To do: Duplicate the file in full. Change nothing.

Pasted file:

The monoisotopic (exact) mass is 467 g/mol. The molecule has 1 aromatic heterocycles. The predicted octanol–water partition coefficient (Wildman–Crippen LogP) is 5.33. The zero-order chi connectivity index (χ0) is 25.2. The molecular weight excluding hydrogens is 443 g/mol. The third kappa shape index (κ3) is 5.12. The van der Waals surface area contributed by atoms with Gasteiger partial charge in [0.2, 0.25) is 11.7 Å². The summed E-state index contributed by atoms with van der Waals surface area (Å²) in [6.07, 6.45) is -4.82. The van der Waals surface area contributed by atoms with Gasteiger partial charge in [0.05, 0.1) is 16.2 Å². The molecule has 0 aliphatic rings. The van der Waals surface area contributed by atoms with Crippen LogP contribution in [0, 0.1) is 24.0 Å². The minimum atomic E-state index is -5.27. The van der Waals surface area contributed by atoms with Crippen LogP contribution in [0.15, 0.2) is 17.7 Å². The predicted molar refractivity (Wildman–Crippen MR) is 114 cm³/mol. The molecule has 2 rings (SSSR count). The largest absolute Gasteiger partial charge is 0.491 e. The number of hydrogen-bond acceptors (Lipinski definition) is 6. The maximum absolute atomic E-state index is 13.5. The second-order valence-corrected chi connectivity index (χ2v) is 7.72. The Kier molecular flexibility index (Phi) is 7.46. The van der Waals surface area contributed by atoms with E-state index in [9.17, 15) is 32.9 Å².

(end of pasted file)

The monoisotopic (exact) mass is 467 g/mol. The molecule has 1 aromatic heterocycles. The predicted octanol–water partition coefficient (Wildman–Crippen LogP) is 5.33. The zero-order chi connectivity index (χ0) is 25.2. The molecular weight excluding hydrogens is 443 g/mol. The third kappa shape index (κ3) is 5.12. The van der Waals surface area contributed by atoms with Gasteiger partial charge in [0.2, 0.25) is 11.7 Å². The summed E-state index contributed by atoms with van der Waals surface area (Å²) in [6.07, 6.45) is -4.82. The van der Waals surface area contributed by atoms with Gasteiger partial charge in [0.05, 0.1) is 16.2 Å². The molecule has 0 aliphatic rings. The van der Waals surface area contributed by atoms with Crippen LogP contribution in [0, 0.1) is 24.0 Å². The minimum atomic E-state index is -5.27. The van der Waals surface area contributed by atoms with Crippen LogP contribution in [0.15, 0.2) is 17.7 Å². The predicted molar refractivity (Wildman–Crippen MR) is 114 cm³/mol. The molecule has 2 rings (SSSR count). The largest absolute Gasteiger partial charge is 0.491 e. The number of hydrogen-bond acceptors (Lipinski definition) is 6. The maximum absolute atomic E-state index is 13.5. The second-order valence-corrected chi connectivity index (χ2v) is 7.72. The Kier molecular flexibility index (Phi) is 7.46. The van der Waals surface area contributed by atoms with E-state index in [9.17, 15) is 32.9 Å².